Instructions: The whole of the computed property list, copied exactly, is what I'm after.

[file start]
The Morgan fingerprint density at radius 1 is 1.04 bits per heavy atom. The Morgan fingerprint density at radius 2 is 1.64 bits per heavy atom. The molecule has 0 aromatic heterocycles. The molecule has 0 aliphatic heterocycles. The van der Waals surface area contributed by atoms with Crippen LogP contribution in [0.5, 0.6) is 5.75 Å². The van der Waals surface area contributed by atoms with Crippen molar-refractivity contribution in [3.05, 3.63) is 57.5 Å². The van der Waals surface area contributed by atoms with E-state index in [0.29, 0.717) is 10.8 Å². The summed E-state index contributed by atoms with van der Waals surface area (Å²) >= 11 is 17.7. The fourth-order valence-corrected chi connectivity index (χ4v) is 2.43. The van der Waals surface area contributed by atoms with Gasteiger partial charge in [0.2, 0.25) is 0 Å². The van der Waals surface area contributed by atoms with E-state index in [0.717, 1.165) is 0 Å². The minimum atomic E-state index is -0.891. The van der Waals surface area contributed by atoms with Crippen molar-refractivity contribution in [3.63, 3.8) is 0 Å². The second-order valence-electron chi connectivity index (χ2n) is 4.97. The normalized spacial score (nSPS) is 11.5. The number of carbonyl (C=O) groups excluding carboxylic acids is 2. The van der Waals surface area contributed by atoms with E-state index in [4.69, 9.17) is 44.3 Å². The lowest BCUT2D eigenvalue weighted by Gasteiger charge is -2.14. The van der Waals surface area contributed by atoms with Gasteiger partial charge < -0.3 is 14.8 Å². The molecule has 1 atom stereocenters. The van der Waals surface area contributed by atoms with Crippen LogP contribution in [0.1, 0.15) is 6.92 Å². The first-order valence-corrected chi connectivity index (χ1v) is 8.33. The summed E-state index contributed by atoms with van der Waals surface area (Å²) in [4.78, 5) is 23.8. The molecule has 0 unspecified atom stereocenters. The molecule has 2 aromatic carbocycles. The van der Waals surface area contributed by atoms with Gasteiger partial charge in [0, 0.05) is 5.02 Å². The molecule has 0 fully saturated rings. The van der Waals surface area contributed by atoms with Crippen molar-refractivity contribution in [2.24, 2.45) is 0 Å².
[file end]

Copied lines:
The Morgan fingerprint density at radius 1 is 1.04 bits per heavy atom. The Morgan fingerprint density at radius 2 is 1.64 bits per heavy atom. The molecule has 0 aromatic heterocycles. The molecule has 0 aliphatic heterocycles. The van der Waals surface area contributed by atoms with Crippen LogP contribution in [0.5, 0.6) is 5.75 Å². The van der Waals surface area contributed by atoms with Crippen molar-refractivity contribution in [3.05, 3.63) is 57.5 Å². The van der Waals surface area contributed by atoms with E-state index in [0.29, 0.717) is 10.8 Å². The summed E-state index contributed by atoms with van der Waals surface area (Å²) >= 11 is 17.7. The fourth-order valence-corrected chi connectivity index (χ4v) is 2.43. The van der Waals surface area contributed by atoms with Gasteiger partial charge in [0.2, 0.25) is 0 Å². The van der Waals surface area contributed by atoms with E-state index in [0.717, 1.165) is 0 Å². The minimum atomic E-state index is -0.891. The van der Waals surface area contributed by atoms with Crippen molar-refractivity contribution in [3.63, 3.8) is 0 Å². The second-order valence-electron chi connectivity index (χ2n) is 4.97. The normalized spacial score (nSPS) is 11.5. The number of carbonyl (C=O) groups excluding carboxylic acids is 2. The van der Waals surface area contributed by atoms with E-state index in [4.69, 9.17) is 44.3 Å². The lowest BCUT2D eigenvalue weighted by Gasteiger charge is -2.14. The van der Waals surface area contributed by atoms with Gasteiger partial charge < -0.3 is 14.8 Å². The molecule has 1 atom stereocenters. The van der Waals surface area contributed by atoms with Crippen LogP contribution in [0.1, 0.15) is 6.92 Å². The first-order valence-corrected chi connectivity index (χ1v) is 8.33. The summed E-state index contributed by atoms with van der Waals surface area (Å²) in [4.78, 5) is 23.8. The molecule has 0 unspecified atom stereocenters. The molecule has 2 aromatic carbocycles. The van der Waals surface area contributed by atoms with Gasteiger partial charge in [0, 0.05) is 5.02 Å². The molecule has 0 fully saturated rings. The van der Waals surface area contributed by atoms with Crippen molar-refractivity contribution in [2.24, 2.45) is 0 Å².